Don’t use post-9/11 vocab in future online regulations

Published in The Hill Times on February 23, 2022

By Steven Zhou

One constant and jarring example of someone who was taking part in the Ottawa convoy with a history of hate is Pat King, whose 200,000-plus Facebook followers helped turn the convoy into a national item.

King did a live stream in 2019 where he said the election that year “ain’t gonna matter unless you wanna change your national language to Chinese or Mandarin or Hebrew.” This is after he became infamous for a “white genocide” rant.

Other convoy supporters loudly hoped for violence: maybe the convoy can birth Canada’s Jan. 6, referring to the storming of Capitol Hill last year.

The ability of far-right actors to organize, grow, and publicly show force reflects how a lack of online regulations fuels the rise of intolerance both inside and outside of cyberspace.

Just a year before a gunman killed six Muslim worshippers in a Quebec City mosque, media research company Cision documented how intolerant speech on social media rose 600 percent among Canadians between November 2015 and November 2016.

Muslim advocacy groups in particular have called for better regulation of online spaces to protect their communities and others, while also being on the receiving end of too much heavy-handedness and even discrimination from law enforcement. It’s a rather useful experience to draw upon while trying to strike the right balance between better online regulations and protections of civil liberties.

The federal government recently presented community groups with legal frameworks for possible future online regulations. In the summary guide of the government’s approach is a section that includes vague language about referring certain kinds of “potentially terrorist and violent extremist content” to law enforcement or CSIS, on a case-by-case basis.

On the surface that might sound reasonable, until one considers how broad and vaguely defined terms like “terrorist activity,” “terrorist content,” or “terrorism” (all used in the proposed regulations) are clearly derived from a post-9/11 language that has disproportionately helped criminalize, prosecute, and incarcerate Muslims in the past 20 years.

Ottawa can’t risk worsening that pattern in the name of national security, particularly in a time when the Emergencies Act has been invoked. Marginalized communities exercising their right to advocate and speak must be protected from that kind of fire power, should the security establishment aim it their way at some point.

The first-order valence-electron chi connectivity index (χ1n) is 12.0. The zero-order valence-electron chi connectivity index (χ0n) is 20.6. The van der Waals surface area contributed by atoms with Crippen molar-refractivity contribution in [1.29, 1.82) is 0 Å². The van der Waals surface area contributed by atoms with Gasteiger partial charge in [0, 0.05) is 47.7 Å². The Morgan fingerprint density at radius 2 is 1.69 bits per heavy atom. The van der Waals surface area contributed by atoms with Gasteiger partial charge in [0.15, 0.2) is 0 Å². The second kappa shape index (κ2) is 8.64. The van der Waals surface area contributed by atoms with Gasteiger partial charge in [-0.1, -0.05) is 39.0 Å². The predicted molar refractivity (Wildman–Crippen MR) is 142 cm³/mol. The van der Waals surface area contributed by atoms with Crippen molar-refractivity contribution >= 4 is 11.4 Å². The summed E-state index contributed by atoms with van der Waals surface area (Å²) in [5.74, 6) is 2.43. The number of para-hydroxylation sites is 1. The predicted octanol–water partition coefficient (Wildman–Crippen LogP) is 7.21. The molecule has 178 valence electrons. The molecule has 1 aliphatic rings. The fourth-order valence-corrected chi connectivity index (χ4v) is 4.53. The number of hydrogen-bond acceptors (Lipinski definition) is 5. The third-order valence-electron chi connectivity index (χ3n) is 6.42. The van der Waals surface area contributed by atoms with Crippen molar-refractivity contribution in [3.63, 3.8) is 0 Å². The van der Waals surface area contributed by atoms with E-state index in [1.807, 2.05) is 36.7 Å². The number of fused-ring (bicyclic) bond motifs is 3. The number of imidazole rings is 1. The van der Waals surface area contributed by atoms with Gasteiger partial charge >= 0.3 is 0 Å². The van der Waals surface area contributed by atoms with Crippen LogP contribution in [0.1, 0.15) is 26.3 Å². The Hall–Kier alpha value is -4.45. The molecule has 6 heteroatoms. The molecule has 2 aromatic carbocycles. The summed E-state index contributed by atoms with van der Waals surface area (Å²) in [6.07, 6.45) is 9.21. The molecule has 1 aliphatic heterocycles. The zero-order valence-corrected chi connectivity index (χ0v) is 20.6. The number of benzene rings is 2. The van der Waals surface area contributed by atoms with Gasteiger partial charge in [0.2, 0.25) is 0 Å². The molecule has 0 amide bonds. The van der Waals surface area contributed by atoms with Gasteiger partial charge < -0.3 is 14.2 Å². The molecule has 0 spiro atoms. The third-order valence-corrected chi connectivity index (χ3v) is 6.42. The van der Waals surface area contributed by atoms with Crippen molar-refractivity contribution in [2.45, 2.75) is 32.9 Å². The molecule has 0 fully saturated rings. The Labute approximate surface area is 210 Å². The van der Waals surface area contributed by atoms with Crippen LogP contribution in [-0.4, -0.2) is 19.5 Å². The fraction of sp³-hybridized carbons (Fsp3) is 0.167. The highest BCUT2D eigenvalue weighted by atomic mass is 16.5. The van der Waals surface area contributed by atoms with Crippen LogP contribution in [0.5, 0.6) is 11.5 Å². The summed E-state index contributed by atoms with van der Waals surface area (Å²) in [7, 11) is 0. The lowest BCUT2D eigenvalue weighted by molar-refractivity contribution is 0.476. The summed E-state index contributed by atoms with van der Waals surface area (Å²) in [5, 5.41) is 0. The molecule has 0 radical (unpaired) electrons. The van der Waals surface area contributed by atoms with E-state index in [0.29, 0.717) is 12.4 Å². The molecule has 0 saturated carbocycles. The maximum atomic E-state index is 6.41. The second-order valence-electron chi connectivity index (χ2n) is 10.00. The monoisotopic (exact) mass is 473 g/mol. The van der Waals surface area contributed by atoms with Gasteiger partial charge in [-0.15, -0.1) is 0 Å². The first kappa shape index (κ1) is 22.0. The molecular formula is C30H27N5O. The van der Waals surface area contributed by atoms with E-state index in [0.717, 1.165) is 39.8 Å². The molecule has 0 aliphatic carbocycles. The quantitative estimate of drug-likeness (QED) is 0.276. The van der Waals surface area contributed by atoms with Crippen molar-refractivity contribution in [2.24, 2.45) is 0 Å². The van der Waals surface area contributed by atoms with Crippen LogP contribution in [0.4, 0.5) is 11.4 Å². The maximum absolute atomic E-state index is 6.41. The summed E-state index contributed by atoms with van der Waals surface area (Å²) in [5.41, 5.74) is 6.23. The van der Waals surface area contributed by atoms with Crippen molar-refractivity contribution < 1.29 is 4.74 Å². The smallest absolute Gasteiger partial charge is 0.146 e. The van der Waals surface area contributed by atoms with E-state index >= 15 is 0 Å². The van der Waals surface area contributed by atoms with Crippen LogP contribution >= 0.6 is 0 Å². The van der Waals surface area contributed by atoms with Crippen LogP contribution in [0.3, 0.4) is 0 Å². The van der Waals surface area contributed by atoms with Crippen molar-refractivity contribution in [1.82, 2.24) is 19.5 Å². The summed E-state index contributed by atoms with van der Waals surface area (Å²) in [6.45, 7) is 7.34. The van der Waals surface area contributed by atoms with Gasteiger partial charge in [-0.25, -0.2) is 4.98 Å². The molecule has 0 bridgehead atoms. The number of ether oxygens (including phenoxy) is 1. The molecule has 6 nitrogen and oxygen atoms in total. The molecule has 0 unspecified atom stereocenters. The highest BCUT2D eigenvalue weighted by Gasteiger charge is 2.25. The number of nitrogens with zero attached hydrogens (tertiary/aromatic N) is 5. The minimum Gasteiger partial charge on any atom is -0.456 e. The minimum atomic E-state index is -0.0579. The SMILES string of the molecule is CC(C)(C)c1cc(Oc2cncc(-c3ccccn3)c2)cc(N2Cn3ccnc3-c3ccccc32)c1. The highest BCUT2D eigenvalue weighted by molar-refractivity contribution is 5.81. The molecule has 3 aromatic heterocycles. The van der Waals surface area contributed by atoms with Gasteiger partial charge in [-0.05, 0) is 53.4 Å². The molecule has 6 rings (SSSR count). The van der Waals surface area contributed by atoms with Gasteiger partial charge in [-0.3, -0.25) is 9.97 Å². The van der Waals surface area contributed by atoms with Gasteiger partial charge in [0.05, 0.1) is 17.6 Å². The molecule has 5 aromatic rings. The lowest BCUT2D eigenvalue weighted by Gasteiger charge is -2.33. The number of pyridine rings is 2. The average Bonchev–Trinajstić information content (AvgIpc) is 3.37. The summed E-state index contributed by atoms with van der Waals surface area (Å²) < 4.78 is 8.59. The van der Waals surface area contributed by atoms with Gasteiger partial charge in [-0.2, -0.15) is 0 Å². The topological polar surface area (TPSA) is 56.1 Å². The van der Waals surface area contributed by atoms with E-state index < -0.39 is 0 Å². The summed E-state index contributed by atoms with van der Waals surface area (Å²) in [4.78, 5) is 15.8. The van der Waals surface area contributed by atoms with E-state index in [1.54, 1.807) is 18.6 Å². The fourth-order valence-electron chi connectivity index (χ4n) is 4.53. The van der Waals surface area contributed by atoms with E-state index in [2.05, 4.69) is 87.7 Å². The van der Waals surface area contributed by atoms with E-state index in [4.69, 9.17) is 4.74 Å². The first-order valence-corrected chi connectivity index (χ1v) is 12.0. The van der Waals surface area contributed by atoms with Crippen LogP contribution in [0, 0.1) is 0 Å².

The securitization of Muslims, who are enduring online hate and mass murder, is made possible by a vocabulary that helps conflate community or individual advocacy with extremism. That’s the sad truth about our post-9/11 past. We have to move away from it and not double down on the same positions.

People who want to advocate for or talk openly about Palestine, Afghanistan, or other global issues or movements shouldn’t have to worry about a visit by CSIS or the RCMP.

Muslims across the country have gotten plenty of these visits, including university students with zero connections to terrorism. This happened so much that groups set up a hotline for students to call for help when CSIS visited.

There’s a clear difference between spirited discussion and advocacy over hot-button topics and growing hateful spaces that need to be regulated. Just look at what some mass shooters consumed as part of their online diet.

The judge who sentenced the Quebec City gunman pointed to how the latter binged anti-refugee material. His lawyer confirmed that he read and watched Islamophobic content, mostly to help justify his actions.

Similar mass murderers, from the 2019 Christchurch shooter who killed almost 50 Muslim worshippers, to the 2011 Norway attacker who killed more than 70 people, all published online manifestos replete with Islamophobic sources, rhetoric, and memes. The latter’s manifesto helped inspire the former.

The scapegoating of swarthy foreigners and dodgy Muslims have helped grow entire online ecosystems for far-right actors eager to blame all sorts of problems on an external Other. This has helped fuel murder thanks to a lack of online regulations.

But future rules in this Wild West must be cognizant of recent history. Inherently broad terms like “terrorism” have been weaponized against Muslim Canadians like Maher Arar or Omar Khadr who spent years being tortured in foreign prisons.

There’s no reason for Canada to extend this dark tradition by recycling the same muddy language in laws that are supposed to protect its citizens from hate, intolerance, and violence.